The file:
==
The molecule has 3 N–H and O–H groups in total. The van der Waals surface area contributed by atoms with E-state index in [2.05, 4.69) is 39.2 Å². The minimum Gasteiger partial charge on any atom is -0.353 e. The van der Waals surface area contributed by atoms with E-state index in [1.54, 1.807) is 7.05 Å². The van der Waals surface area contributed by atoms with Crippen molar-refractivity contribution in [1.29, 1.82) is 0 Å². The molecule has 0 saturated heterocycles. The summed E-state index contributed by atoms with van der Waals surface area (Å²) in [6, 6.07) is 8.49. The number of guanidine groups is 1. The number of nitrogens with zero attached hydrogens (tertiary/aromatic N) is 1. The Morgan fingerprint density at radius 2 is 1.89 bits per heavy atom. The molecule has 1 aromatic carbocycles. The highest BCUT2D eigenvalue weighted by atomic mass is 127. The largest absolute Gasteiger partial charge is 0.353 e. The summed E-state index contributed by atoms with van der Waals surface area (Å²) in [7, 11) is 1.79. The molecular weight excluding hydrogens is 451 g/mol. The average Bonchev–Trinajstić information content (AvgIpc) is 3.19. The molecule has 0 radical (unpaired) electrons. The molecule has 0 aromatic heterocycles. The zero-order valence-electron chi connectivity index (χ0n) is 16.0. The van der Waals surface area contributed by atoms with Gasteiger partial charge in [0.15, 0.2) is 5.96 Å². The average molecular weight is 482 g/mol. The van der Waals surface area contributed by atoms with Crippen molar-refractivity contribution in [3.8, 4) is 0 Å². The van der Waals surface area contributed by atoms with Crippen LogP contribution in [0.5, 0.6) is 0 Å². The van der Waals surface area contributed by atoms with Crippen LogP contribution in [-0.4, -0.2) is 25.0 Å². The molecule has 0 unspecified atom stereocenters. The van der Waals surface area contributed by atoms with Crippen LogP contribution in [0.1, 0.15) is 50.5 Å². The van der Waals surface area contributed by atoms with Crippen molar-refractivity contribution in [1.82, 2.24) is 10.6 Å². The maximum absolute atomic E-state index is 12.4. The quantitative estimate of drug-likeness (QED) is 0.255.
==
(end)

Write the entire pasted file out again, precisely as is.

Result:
The molecule has 3 N–H and O–H groups in total. The van der Waals surface area contributed by atoms with E-state index in [2.05, 4.69) is 39.2 Å². The minimum Gasteiger partial charge on any atom is -0.353 e. The van der Waals surface area contributed by atoms with E-state index in [1.54, 1.807) is 7.05 Å². The van der Waals surface area contributed by atoms with Crippen molar-refractivity contribution in [1.29, 1.82) is 0 Å². The molecule has 0 saturated heterocycles. The summed E-state index contributed by atoms with van der Waals surface area (Å²) in [6, 6.07) is 8.49. The number of guanidine groups is 1. The number of nitrogens with zero attached hydrogens (tertiary/aromatic N) is 1. The Morgan fingerprint density at radius 2 is 1.89 bits per heavy atom. The molecule has 1 aromatic carbocycles. The highest BCUT2D eigenvalue weighted by atomic mass is 127. The largest absolute Gasteiger partial charge is 0.353 e. The summed E-state index contributed by atoms with van der Waals surface area (Å²) in [7, 11) is 1.79. The molecular weight excluding hydrogens is 451 g/mol. The average Bonchev–Trinajstić information content (AvgIpc) is 3.19. The molecule has 0 radical (unpaired) electrons. The molecule has 0 aromatic heterocycles. The zero-order valence-electron chi connectivity index (χ0n) is 16.0. The van der Waals surface area contributed by atoms with Gasteiger partial charge in [0.15, 0.2) is 5.96 Å². The average molecular weight is 482 g/mol. The van der Waals surface area contributed by atoms with Crippen molar-refractivity contribution in [3.8, 4) is 0 Å². The van der Waals surface area contributed by atoms with Crippen LogP contribution in [0.5, 0.6) is 0 Å². The van der Waals surface area contributed by atoms with Crippen LogP contribution in [-0.4, -0.2) is 25.0 Å². The molecule has 0 unspecified atom stereocenters. The van der Waals surface area contributed by atoms with Crippen LogP contribution in [0.1, 0.15) is 50.5 Å². The van der Waals surface area contributed by atoms with Crippen molar-refractivity contribution in [1.82, 2.24) is 10.6 Å². The maximum absolute atomic E-state index is 12.4. The quantitative estimate of drug-likeness (QED) is 0.255.